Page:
They sent us first to Raba Sarhan, then to Syria through Naseeb. We had to leave everything behind, we couldn’t take anything. Only when we arrived at the GID [Jordanian intelligence] did they tell us why we were there. We weren’t allowed to call UNHCR or anyone else.
Human Rights Watch conducted telephone interviews with 13 people in Syria who had been deported from Jordan. Many of them said that they were completely ignorant of the reasons why they were forcibly returned. “Rouqiya,” a 30-year-old mother of three, ages 6, 7, and 6 months, who struggles with serious health issues, said Jordan deported her in March 2017 while US authorities were still reviewing her eligibility for resettlement. She said that her family was neither informed why they were being deported nor even told that they were being deported. She also said that she and her family were not given any opportunity to plead their case with Jordanian administrative or judicial authorities:
They deported all of us back to Syria. Me, my husband, and my three kids. They never gave us a reason. And when we asked them, ‘Where are you taking us?’ they didn’t even tell us they were taking us back to Syria. They told us not to worry and that we won’t be returned, we will only be asked some questions at Raba Sarhan. Then we found ourselves in the Naseeb checkpoint in Syria. Until this very day we don’t know the reason behind our deportation.
There is nothing against us from a security standpoint. We really weren’t expecting this at all because we haven’t done anything wrong. We didn’t even bring anything with us because we were so sure we would go home after questioning. We were applying for resettlement in the US. We were awaiting travel. And suddenly we found ourselves in Naseeb. They didn’t give us a chance to complain or prove anything.
Some refugees living in Jordanian towns are as much in the dark with regard to the reason for their deportation as the camp refugees with a similar lack of due process. “Brahim,” a 20-year-old man from Daraa who said had been living with proper legal documents in Ma’an for four years, said:
Until this day we don’t know the reason for our deportation. They told us, we’ll go see a committee and then return to our homes. Turns out there was no committee, no nothing. We were surprised to be taken back to Syria where the war is still ongoing. It wasn’t just us, many others were sent back too. Every day they send buses full of people back to Syria. The whole family was deported, there are six of us, my mom, dad, brother, and two sisters. We were directly taken in the morning from Ma’an and in the afternoon we were in Syria.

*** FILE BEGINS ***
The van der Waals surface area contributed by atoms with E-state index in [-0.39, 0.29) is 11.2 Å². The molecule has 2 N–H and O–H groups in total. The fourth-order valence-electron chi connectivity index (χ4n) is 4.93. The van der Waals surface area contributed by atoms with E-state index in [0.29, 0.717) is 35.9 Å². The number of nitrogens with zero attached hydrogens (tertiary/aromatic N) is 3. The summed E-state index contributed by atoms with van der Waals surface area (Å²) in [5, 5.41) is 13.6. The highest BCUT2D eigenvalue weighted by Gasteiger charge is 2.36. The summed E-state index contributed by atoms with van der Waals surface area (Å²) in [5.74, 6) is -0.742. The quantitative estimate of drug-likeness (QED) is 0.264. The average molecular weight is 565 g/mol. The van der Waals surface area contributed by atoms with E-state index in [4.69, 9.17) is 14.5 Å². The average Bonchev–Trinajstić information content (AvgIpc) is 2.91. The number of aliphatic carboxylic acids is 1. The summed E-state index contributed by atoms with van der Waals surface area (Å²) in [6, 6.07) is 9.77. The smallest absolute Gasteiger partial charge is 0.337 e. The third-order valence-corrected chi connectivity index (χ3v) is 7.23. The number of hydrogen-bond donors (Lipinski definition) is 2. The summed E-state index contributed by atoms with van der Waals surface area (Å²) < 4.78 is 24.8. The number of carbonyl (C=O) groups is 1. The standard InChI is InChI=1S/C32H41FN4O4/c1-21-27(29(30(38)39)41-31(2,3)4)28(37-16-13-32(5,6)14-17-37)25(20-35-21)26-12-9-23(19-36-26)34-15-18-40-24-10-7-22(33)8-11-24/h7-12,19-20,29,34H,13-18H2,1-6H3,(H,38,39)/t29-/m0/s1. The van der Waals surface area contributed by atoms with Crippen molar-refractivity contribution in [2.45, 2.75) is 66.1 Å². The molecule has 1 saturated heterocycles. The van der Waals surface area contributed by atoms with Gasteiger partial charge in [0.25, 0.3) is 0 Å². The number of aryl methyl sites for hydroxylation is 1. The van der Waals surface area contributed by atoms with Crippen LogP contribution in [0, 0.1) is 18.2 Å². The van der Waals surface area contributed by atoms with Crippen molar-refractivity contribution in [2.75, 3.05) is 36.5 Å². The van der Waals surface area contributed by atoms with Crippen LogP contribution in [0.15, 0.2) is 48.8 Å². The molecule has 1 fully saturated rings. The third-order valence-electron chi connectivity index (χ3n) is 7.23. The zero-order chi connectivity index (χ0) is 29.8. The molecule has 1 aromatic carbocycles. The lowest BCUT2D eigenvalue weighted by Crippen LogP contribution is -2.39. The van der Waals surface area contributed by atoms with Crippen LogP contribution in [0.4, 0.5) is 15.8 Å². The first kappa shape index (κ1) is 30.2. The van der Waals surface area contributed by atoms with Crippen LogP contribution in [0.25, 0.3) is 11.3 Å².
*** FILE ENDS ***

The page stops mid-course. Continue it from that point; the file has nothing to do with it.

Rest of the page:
Those deportees who spoke by phone to Human Rights Watch who knew why they were being deported cited security reasons as the grounds for their deportation, but in all cases they claimed that the only connection was innocent phone calls they made to a family member in areas controlled by ISIS or other armed opposition groups. “Maher,” a man who had been living in Amman whom authorities deported in May 2016, alleged that General Intelligence Directorate (GID) officials interrogated and beat him prior to his deportation, but that the only thing he or members of his family had done wrong was to talk to close relatives on the phone:
The decision to deport us came at midnight, GID officers raided our house. Only when we got to the detention center did they tell me why I was taken. I can’t remember the exact day.
They told me: ‘Your brother is with Daesh.’ I said: ‘No he isn’t. He is with the FSA in Idlib.’ Why should I confess to something that wasn’t true? I swear to you they beat me. We believe they returned us because we think my sister-in-law’s phone was being surveilled. She was talking to her husband back in Syria regularly.
Then they took us all to Raba Sarhan and after that they threw us at the border. We had around 50 people with us. They took us to Naseeb. We were only told we were being deported the moment that it was happening.
“Faez,” a 44-year-old man who said that GID interrogated him but did not mistreat him, told Human Rights Watch that he was deported because of phone calls to his son. But, he said, the accusation that he or his son had anything to do with terrorism were entirely baseless and he was given no opportunity to see a lawyer or UNHCR prior to being deported:
I was accused of being a terrorist. I have no problems with anyone, I’m just a regular guy. I was detained for four days before being deported. I had no clue whether the UNHCR knew about my case, I was in detention after all. After my detention, I was transferred to a security committee in Raba Sarhan and then to Naseeb. I was treated well enough. Back in Zaatari, I was in constant contact with my 20-year-old son in Eastern Ghouta, the security apparatus in Jordan knew that because I was summoned three years ago and questioned about him. And every little while I would be summoned again, by the same person. The reason was always my son. He is with Liwa’a Al-Islam [later renamed Jaysh Al-Islam or Army of Islam] in [Eastern] Ghouta. He was accused of being with Jabhat Al-Nusra [Nusra Front], about four years ago, which is not true. The GID knew about him and his activities, but I don’t know why they kept insisting otherwise. They even have his phone number.
Because the most widely believed basis for deportation among refugees in Zaatari is for having made phone calls to people inside Syria, many refugees are choosing not to call their relatives in Syria or to answer calls from them. Omar said:
I don’t talk to anyone inside Syria because they will think you are communicating with someone in a group. Even my family in Syria I don’t talk to because if you talk to anyone in Syria they might think you’re speaking to militias. When we do call we don’t hear about their problems, we just say hello or goodbye and make sure they are ok. We don’t answer a call from a Syrian number. These days if someone so much as gets a call from a Syrian number, we think, ‘Oh no! This is going to be trouble.’